|Year : 2011 | Volume
| Issue : 4 | Page : 375-380
A brief review on recent developments in animal models of schizophrenia
MS Trivedi1, T Jarbe2
1 Department of Neuro-Pharmacology, Northeastern University, 360-Huntington Avenue, Boston, MA- 02115, USA
2 Department of Behavioral Pharmacology, Northeastern University, 360-Huntington Avenue, Boston, MA- 02115, USA
|Date of Submission||30-Nov-2011|
|Date of Decision||26-Jan-2011|
|Date of Acceptance||25-Apr-2011|
|Date of Web Publication||22-Jul-2011|
M S Trivedi
Department of Neuro-Pharmacology, Northeastern University, 360-Huntington Avenue, Boston, MA- 02115
Source of Support: None, Conflict of Interest: None
Number of patients suffering from schizophrenia is increasing daily, subsequently, increasing the need of proper medication to treat the symptoms and eventually improve the patients' condition. However, all the progress for designing or discovering medication comes to a standstill, as the symptomatic treatment can only be done in the patients, but performing clinical trials with all the possible candidate drugs in human beings and patients is unethical. Thus, the need arises for proper animal and non-human primate animal models of the disease, which would not only serve the purpose of understanding the disease in a better physiological setting, but also would allow the scientists to focus on developing a therapeutically effective and potent medication for treating this hazardous disease. This brief review article focuses on a few animal models which are generally used for carrying out studies on schizophrenic symptoms in research labs and industry worldwide. The paper also tries to validate the pre-clinically available models based on certain specified criteria like the predictive constructive and face validity. Thus, the paper gives guidance toward the mechanistic and traditional models of schizophrenia applying some of the newer principles and helps researchers in deciding a particular relevant model for their own purpose.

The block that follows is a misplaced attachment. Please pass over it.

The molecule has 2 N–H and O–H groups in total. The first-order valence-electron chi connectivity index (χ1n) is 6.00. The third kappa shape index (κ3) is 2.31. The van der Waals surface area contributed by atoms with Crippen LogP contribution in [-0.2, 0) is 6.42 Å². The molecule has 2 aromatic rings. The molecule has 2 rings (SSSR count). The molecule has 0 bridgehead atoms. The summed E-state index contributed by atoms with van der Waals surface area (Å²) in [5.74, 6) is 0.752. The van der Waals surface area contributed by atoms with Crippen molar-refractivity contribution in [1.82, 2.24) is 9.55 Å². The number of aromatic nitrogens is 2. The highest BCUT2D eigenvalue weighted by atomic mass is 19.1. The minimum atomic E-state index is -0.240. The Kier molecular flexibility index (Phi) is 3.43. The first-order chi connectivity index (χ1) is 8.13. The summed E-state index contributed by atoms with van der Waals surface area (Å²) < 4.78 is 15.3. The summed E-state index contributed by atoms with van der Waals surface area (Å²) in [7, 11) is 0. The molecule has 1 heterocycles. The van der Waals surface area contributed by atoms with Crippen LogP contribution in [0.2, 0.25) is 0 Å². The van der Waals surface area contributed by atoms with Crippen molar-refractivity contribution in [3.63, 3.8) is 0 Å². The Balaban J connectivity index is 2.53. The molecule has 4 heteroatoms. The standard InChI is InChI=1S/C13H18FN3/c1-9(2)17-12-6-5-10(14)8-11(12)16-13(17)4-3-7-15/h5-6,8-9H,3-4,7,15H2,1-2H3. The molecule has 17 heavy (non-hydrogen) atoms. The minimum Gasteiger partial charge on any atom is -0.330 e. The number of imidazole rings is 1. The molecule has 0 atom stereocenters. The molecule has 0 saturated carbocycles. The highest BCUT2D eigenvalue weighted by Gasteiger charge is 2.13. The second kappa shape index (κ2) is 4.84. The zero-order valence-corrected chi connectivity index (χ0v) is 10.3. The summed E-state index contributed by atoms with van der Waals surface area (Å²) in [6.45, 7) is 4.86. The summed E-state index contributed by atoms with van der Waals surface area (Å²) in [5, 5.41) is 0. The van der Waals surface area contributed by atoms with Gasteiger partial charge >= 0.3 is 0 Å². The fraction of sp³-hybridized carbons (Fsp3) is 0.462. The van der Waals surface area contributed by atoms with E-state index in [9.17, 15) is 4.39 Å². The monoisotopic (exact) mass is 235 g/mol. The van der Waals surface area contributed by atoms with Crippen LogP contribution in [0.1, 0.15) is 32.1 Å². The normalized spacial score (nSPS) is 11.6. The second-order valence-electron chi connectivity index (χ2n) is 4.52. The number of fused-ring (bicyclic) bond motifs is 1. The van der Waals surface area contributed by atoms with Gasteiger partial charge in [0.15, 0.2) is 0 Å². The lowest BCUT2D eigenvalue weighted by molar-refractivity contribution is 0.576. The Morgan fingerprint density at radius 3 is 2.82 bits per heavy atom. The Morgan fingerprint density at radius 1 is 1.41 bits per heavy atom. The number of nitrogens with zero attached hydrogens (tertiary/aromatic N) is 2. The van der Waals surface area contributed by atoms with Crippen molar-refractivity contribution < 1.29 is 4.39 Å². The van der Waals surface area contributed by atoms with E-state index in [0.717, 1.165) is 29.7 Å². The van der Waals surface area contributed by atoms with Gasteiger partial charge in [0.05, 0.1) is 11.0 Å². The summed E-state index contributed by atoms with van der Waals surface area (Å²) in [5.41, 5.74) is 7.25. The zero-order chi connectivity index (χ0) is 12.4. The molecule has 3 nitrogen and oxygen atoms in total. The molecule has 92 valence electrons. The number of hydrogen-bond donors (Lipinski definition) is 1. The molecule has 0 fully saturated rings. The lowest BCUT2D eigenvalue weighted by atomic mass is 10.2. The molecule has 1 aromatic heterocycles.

Keywords: Schizophrenia, Animal models, dopamine, glutamate, face validity, predictive validity
|How to cite this article:|
Trivedi M S, Jarbe T. A brief review on recent developments in animal models of schizophrenia. Indian J Pharmacol 2011;43:375-80
| » Introduction|| |
Schizophrenia is a one of the most common and devastating psychiatric diseases. There is a continuous increase in the number of patients; and the current morbidity rates are nearly 1% of the population worldwide. The onset of symptoms occurs during the age span of 20-40 years, with a slightly higher occurrence in males. The symptoms are usually differentiated into cognitive, positive, and negative symptoms. Positive symptoms are added onto the normal behavior e.g., hallucinations, thought related disorders and delusions, whereas the negative symptoms are the ones which get removed from a person's normal behavior i.e., social withdrawal, lack of motivation etc. Deficiency in normal cognitive function is also closely related to schizophrenia, and so it has become an important target for the pharmacological research and pharmacotherapy development for schizophrenia. However, any improvement in the therapy for schizophrenia is characterized by incomplete benefit due to the various risks of the toxic and side effects. 
Scientific exploration of various human diseases has created a necessity to develop a competent animal model which can provide a convincing platform not only to diagnose the symptoms, but also to treat the prevalent disease. This would lead to testing the efficacy and safety of various drug molecules before they are administered to patients/clinical trial volunteers. Thus, the animal models play a pivotal role as a pre-clinical drug tool. It is also well known that clinically relevant psychiatric disorders have some problem at the neuronal system and can affect not only the human, but also animal behavior.  Therefore, various animal models have been developed to address the hypothesis regarding the cause and treatment of various neurological diseases including schizophrenia. But, in spite of the fact that psychiatric researchers have focused greatly on animal models, there has not been a major progress on the diagnosis and drug treatment of schizophrenia.